As others cross themselves before a crucifix before leaving home, Bernadette glances at the red flag bearing the image of Che Guevara that hangs in her small apartment on the outskirts of Reims, in northeastern France. This 77-year-old retired seamstress has never been to Cuba and she knows that traveling to the island of her hero will be another unfulfilled dream. What does not prevent her, before closing the door of the house and grabbing her shopping cart, she launches a “hasta la victoria siempre” to give herself courage. Courage, value, is something you need to muster every morning. With a pension of 877 euros per month, after paying the basic bills, he has 15 euros per day left. With that he has to eat, dress and face the day to day. He trembles at the idea of a breakdown or any other unforeseen event that breaks his meager budget. At night, she has nightmares that her rent will go up, because she knows she won’t be able to afford it and she fears she would end up on the street.
The story of Bernadette (who jealously guards her surname) is told in a recently published book, A bowl of coquillettes et plus voilà (A plate of pasta and that’s it), the journalist from paris match Charlotte Leloup. It has had an unexpected echo, acknowledge both the author and its protagonist in conversation with EL PAÍS, in a France where the loss of purchasing power has become the greatest concern for millions of French people who this Sunday are called to the polls to elect a new president or president.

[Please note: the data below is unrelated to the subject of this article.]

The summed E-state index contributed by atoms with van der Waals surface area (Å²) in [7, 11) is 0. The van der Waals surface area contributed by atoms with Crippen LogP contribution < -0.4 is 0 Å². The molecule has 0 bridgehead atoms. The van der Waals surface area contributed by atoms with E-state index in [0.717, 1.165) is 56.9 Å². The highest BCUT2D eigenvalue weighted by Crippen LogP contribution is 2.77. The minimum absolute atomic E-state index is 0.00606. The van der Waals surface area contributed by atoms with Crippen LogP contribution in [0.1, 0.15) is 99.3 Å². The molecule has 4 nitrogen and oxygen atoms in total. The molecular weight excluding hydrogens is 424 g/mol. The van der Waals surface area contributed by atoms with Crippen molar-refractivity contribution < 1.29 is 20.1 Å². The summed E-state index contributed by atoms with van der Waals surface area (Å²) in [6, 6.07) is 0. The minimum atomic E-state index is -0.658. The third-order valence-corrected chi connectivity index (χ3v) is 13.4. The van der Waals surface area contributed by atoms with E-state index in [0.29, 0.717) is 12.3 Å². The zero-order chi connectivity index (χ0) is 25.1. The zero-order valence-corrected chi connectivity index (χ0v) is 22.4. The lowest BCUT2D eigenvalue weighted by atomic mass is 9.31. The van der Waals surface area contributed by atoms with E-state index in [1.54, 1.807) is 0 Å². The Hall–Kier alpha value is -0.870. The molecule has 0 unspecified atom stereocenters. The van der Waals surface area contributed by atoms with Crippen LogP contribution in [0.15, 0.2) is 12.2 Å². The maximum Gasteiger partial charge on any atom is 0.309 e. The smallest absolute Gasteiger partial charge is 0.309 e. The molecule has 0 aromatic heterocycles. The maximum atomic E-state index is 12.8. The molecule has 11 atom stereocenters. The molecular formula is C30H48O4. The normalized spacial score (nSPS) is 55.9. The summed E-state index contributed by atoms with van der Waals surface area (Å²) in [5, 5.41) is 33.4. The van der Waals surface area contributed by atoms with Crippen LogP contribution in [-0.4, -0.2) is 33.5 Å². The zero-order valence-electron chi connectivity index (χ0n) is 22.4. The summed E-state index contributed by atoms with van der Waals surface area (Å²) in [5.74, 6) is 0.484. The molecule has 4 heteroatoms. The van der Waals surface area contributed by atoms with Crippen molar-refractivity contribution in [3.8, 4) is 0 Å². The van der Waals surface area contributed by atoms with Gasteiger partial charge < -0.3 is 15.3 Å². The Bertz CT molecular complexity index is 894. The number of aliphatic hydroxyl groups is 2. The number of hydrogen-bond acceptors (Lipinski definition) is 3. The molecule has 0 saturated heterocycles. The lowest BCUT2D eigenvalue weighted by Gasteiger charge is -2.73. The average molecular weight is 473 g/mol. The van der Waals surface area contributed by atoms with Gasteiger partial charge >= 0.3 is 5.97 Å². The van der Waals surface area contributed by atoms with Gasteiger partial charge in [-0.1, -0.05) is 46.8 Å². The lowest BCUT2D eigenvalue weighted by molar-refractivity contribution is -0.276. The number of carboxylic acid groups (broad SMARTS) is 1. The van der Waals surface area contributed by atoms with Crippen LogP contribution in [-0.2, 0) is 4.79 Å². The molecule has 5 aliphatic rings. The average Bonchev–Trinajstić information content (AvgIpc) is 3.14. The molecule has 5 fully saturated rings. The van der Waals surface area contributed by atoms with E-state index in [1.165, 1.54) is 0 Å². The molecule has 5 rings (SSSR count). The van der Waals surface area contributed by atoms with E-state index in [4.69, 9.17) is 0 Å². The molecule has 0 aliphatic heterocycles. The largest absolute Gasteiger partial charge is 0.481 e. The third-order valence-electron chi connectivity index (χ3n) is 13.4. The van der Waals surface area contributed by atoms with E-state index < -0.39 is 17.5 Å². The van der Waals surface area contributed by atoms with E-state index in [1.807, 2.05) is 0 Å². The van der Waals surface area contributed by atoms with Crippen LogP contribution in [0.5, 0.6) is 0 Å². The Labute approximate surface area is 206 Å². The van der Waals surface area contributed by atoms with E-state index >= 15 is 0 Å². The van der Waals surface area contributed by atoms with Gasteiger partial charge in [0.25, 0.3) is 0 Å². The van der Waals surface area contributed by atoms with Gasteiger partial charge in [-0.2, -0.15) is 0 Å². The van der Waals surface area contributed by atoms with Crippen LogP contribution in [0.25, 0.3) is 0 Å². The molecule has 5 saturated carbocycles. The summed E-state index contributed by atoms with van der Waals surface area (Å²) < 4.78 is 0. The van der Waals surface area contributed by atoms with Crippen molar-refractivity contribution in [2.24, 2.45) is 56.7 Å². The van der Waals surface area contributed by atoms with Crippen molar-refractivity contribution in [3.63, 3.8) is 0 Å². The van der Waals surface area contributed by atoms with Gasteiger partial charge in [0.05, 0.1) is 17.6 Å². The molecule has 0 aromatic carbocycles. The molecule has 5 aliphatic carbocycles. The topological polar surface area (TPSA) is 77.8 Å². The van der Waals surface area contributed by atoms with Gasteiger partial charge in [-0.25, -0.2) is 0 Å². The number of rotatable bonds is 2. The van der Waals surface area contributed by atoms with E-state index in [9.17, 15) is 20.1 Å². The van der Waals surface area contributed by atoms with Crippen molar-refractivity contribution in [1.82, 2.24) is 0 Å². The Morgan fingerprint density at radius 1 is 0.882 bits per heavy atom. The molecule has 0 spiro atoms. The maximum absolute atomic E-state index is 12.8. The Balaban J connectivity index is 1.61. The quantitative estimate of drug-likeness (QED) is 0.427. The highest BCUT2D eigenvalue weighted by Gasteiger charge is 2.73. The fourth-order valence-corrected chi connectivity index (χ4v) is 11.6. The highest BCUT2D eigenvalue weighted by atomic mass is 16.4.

And they may not make it to the end of the month, but according to the polls, they will do everything they can to go to their polling station to vote. According to a recent study by the Travailler autrement foundation, 86% of the so-called “invisible” workers, those who have key jobs for society, but poorly paid, such as nursing assistants, delivery men, home help, cleaners, carriers, cashiers or vigilantes, and who account for 40% of wage earners in France (13 million people), say they are ready to vote this Sunday. It is not a mere promise: 80% went to the polls in 2017.
It is not surprising, therefore, that the candidates for the Elysee have redoubled their economic promises in the last days of the campaign. On Thursday, the main candidates, incumbent President Emmanuel Macron and far-right leader Marine Le Pen, said their first steps if they win the two-round race would be to improve the purchasing power of the French. Macron promised to maintain the tariff shield (limit its rise) on gas and electricity already in force and revalue pensions this summer to take into account the sharp rise in inflation. In addition, he said that he will raise their indexation so that they do not lose purchasing power. Le Pen, for his part, promised to reduce VAT from 20% to 5.5% “on all energy” and create a “basket of essential products” without this tax.
In the country that before the war in Ukraine boasted of having achieved one of the highest economic growth rates in Europe after the pandemic, 9.2 million people live below the poverty line (set at 1,102 euros per person or 2,314 euros for a couple with two children under the age of 14), according to the latest official data. Many are retirees like Bernadette, who don’t even reach that number and depend on the distribution of food parcels and other basic goods from organizations such as the Red Cross.